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- This topic has 10 replies, 1 voice, and was last updated 12 years, 10 months ago by Anonymous.
June 25, 2008 at 1:59 AM #43769AnonymousInactive
I am new to the forum so maybe this question has been asked. I shoot a lot of scenery video of waterfalls, rivers mountians, etc. I do a fair amount of editing of the raw footage,add music and make a finished product for inspiration or just relaxation. I currently use a Panasonic 3ccd camera but am considering upgrading to high definition. I use aCasablanca Prestige stand alone editor to make my finished product. Now the question. I was told that to get the best footage for editing I should use a camera the uses mini DV tape instead of the other mediums. Is that correct? Second, it seems they are getting harder to find. Any recomendations for a good quality mini dv tape camera that shoots in high def?
June 25, 2008 at 2:45 AM #183379chrisColoradoParticipant
I was told that to get the best footage for editing I should use a camera the uses mini DV tape instead of the other mediums. Is that correct?
That’s rigged. They were probably biased just like me and anybody else you’ll find. I’ve used a few different formats and I don’t like MiniDV. I use Flash Media most of the time. The Flash Mediacameras areall under $1,000 in the winter issue of B&H catalog.But then, it’s not HD. I say Flash Media. I’m biased.
Second, it seems they are getting harder to find.
I’m pretty sure the reason MiniDV is getting harder to find would be because other people are lazy like me and want to get their footage on their computer easier than capturing off tape. HDD and DVD are getting common. And Flash Media. I’m biased.
Any recomendations for a good quality mini dv tape camera that shoots in high def?
Well, look at the above mentioned issue of B&H. Most of the consumer level MiniDV cameras are under $1,000(keywords: consumer level).
I’d go with AVCHD, no tape, cheaper cameras. You can get them as HDD(hard drive) or DVD.
I don’t see the big deal with HD. I’d stick with your 3CCD camera.
Actually, I’d buy a better Flash Media Camera. I’m biased.
June 29, 2008 at 8:19 PM #183380Ryan3078Participant
I currently use a Panasonic 3ccd camera but am considering upgrading to high definition.
If you want an HD camera for under $1000, it’s going to almost definitely be 1 CCD or CMOS.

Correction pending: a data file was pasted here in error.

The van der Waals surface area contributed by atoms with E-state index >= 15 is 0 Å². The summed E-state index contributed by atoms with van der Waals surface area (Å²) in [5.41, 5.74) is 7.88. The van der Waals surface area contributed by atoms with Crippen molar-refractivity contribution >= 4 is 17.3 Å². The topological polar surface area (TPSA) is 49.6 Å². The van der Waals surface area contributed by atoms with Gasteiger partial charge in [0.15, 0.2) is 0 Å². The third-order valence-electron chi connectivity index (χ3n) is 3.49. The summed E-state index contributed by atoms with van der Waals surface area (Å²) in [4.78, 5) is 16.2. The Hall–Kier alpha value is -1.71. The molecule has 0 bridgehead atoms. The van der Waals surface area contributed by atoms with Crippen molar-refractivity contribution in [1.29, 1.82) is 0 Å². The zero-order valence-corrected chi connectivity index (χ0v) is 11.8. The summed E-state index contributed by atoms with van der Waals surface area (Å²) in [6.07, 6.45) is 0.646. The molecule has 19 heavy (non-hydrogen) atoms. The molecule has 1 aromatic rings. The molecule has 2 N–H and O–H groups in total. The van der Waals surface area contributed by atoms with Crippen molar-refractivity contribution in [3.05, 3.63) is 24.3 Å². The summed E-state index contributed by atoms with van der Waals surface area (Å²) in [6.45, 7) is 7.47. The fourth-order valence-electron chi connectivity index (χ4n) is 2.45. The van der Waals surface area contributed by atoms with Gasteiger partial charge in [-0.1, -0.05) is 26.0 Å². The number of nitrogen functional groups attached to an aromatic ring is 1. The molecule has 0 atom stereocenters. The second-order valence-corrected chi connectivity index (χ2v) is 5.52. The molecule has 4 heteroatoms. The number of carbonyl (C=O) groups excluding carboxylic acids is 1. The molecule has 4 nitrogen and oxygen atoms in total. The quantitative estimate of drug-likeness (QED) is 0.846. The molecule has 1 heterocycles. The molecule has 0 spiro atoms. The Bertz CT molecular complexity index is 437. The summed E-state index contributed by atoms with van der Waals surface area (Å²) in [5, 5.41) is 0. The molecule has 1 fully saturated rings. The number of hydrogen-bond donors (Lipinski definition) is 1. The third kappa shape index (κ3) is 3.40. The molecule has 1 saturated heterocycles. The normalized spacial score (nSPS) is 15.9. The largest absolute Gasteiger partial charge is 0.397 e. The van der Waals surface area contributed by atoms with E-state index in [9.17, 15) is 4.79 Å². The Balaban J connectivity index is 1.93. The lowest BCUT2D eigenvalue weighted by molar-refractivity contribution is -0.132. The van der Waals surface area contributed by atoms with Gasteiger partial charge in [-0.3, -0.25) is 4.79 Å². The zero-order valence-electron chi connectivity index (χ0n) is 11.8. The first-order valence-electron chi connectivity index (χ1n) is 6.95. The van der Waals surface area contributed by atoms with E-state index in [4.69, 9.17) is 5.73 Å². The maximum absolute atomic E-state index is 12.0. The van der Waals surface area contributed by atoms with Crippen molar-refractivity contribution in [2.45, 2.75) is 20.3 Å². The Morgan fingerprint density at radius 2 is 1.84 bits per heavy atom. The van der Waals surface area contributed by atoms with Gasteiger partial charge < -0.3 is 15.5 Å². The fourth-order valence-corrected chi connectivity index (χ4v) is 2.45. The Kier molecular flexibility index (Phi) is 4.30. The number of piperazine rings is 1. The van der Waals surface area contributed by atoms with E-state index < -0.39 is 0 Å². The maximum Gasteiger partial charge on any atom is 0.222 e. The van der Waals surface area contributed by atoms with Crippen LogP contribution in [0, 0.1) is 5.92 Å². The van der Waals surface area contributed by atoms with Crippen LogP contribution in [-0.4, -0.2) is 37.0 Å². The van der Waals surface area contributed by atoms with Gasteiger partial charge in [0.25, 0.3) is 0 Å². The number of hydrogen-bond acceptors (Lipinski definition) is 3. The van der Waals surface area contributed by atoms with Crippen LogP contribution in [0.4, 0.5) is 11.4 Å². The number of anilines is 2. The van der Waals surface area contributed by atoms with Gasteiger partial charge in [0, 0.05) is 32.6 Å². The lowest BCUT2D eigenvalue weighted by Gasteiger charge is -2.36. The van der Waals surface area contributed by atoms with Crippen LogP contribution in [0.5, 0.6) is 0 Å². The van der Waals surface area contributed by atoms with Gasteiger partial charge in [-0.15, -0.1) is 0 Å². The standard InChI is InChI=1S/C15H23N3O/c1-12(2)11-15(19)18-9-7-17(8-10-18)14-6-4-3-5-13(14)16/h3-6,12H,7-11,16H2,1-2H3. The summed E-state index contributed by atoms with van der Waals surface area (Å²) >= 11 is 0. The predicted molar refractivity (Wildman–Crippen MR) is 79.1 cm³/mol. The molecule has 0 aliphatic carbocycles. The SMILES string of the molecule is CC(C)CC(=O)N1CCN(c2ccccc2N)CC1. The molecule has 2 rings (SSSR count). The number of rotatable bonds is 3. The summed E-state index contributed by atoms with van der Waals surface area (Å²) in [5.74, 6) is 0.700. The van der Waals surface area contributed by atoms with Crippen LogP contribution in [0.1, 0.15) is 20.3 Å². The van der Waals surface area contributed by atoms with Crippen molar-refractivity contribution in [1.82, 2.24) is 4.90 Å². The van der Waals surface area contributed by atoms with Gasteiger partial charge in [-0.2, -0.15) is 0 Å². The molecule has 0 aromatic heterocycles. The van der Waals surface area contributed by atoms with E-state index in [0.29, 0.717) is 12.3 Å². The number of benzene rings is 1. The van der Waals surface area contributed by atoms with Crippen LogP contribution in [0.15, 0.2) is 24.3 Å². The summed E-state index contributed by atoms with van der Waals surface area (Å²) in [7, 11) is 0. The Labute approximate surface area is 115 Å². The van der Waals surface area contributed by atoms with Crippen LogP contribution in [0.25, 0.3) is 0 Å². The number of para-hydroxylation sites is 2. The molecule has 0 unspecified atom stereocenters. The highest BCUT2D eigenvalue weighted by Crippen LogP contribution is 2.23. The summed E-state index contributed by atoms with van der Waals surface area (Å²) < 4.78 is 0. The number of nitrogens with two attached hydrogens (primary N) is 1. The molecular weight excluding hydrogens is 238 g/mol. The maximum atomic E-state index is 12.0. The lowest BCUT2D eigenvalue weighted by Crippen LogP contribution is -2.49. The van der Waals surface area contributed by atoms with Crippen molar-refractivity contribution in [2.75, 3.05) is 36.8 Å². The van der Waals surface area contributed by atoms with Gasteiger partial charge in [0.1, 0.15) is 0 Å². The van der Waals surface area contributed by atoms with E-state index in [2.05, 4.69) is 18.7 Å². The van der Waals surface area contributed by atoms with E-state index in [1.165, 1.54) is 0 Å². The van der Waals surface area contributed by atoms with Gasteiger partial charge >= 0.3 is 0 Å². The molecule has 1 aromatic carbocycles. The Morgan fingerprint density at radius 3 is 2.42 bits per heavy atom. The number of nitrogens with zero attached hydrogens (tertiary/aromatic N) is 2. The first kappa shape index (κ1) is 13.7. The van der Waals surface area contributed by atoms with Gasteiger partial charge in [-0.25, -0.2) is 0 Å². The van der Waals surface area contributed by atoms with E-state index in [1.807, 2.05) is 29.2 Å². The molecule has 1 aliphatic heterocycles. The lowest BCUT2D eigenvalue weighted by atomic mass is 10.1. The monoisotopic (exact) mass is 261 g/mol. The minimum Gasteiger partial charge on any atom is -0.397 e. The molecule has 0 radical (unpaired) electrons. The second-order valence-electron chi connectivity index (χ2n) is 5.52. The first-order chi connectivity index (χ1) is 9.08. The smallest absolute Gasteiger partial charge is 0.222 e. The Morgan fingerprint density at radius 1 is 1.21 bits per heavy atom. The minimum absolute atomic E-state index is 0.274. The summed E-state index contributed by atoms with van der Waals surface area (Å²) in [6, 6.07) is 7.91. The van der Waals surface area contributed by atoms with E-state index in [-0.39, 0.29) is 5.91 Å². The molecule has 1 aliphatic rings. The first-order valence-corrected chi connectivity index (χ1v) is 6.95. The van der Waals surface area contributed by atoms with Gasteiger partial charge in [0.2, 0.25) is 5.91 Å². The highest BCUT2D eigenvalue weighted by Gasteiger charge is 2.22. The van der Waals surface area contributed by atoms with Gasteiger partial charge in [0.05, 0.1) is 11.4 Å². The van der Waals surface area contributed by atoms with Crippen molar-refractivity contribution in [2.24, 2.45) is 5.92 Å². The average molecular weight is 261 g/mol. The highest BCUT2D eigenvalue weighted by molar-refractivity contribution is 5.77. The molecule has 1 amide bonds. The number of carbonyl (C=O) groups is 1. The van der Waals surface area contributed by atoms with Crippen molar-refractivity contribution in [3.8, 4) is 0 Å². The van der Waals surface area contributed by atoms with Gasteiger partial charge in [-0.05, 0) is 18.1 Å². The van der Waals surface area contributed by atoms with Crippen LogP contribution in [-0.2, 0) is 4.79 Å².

For under $1000 I have heard good things about the Canon HV20, but you won’t get any decent HD cameras until you start to hit the $3000 range.
I was told that to get the best footage for editing I should use a camera the uses mini DV tape instead of the other mediums.
That can go either way. If you use tape, you’ll have to replay it in real-time to import it, but the quality is top notch. If you go for a hard drive camera, quality is lowered, but you can import footage simply by dragging the media files onto your hard drive. Additionally, some hard drive cameras use their own encoding format, which can make it difficult to edit on a 3rd party system.
If you have $1000 now, I’d wait and save up money for a Canon XL2 or similar camera – at this rate, HD footage and Blue-ray isn’t going to be in demand for a good 3-5 more years.
June 29, 2008 at 9:35 PM #183381
June 29, 2008 at 9:43 PM #183382RobParticipant
“I was told that to get the best footage for editing I should use a camera the uses mini DV tape instead of the other mediums.”
Not true. To get all the digital information onto a small tape like miniDV, the video has to be compressed. Not that I think miniDV is bad, but I wouldn’t say it’s the best medium. I guess it is at the consumer level, which is what you want, but don’t let people tell you its the best medium for editing.You have to do research about the recording codecs available to find out what’s best for you.
I wouldn’t go for a camera that records to DVDs.
June 30, 2008 at 3:05 AM #183383AnonymousInactive
On a lot of levels, everyone you talk to is going to have an opinion on what’s best; seems to me that one of those things that’s a really good idea involves finding out what feels good in your hand and which controls and formats are easiest to use
September 17, 2008 at 6:00 AM #183384BruceParticipant
What you have now and what your budget is suggests you are looking at consumer grade. There’s actually some pretty good choices for under $1000.
Canon HV30 does both standard def and hi def on MiniDV tape, and does a very good job of it. A lot of folks doing commercial work with something like the Canon XH-A1 or similar grade “prosumer” cam will have the HV30 to run as a “B” roll or second camera, or just to take with them when they don’t want to play “pack horse” with larger, heavier stuff.
I had the predecessor to it, the HV20 for awhile and liked what it did, I shot 2 projects with it before selling it off to help finance a couple of Canon HF100’s which do AVCHD on flash media. I often work in windy and very dusty environments and felt vulnerable to wind blown dust and sand getting into the tape mechanism.
HDV is best edited on a fairly recent dual core processor based computer as it begins to place some heavier demands on computer resources, AVCHD will require a very fast dual core or a serious quad core machine, and many software packages are just now getting with the program as far as AVCHD editing.